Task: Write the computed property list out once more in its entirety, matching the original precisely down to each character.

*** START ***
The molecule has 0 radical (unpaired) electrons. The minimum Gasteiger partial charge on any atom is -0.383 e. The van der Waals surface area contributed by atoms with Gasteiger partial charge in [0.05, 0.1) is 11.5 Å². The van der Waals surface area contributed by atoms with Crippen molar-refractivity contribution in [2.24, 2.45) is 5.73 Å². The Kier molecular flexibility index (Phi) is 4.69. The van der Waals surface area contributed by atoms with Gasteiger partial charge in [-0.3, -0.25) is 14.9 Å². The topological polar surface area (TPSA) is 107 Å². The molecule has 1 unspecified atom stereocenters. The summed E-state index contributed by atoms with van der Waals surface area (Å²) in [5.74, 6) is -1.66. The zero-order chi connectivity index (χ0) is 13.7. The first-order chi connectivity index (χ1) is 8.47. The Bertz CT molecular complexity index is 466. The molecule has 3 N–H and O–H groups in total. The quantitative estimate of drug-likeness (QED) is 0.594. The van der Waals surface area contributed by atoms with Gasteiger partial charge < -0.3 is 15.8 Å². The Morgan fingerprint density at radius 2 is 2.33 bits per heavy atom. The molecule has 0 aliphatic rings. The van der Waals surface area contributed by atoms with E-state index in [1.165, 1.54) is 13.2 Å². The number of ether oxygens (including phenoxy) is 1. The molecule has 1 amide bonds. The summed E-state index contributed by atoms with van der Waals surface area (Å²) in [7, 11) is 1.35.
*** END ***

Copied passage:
The molecule has 0 radical (unpaired) electrons. The minimum Gasteiger partial charge on any atom is -0.383 e. The van der Waals surface area contributed by atoms with Gasteiger partial charge in [0.05, 0.1) is 11.5 Å². The van der Waals surface area contributed by atoms with Crippen molar-refractivity contribution in [2.24, 2.45) is 5.73 Å². The Kier molecular flexibility index (Phi) is 4.69. The van der Waals surface area contributed by atoms with Gasteiger partial charge in [-0.3, -0.25) is 14.9 Å². The topological polar surface area (TPSA) is 107 Å². The molecule has 1 unspecified atom stereocenters. The summed E-state index contributed by atoms with van der Waals surface area (Å²) in [5.74, 6) is -1.66. The zero-order chi connectivity index (χ0) is 13.7. The first-order chi connectivity index (χ1) is 8.47. The Bertz CT molecular complexity index is 466. The molecule has 3 N–H and O–H groups in total. The quantitative estimate of drug-likeness (QED) is 0.594. The van der Waals surface area contributed by atoms with Gasteiger partial charge < -0.3 is 15.8 Å². The Morgan fingerprint density at radius 2 is 2.33 bits per heavy atom. The molecule has 0 aliphatic rings. The van der Waals surface area contributed by atoms with E-state index in [1.165, 1.54) is 13.2 Å². The number of ether oxygens (including phenoxy) is 1. The molecule has 1 amide bonds. The summed E-state index contributed by atoms with van der Waals surface area (Å²) in [7, 11) is 1.35.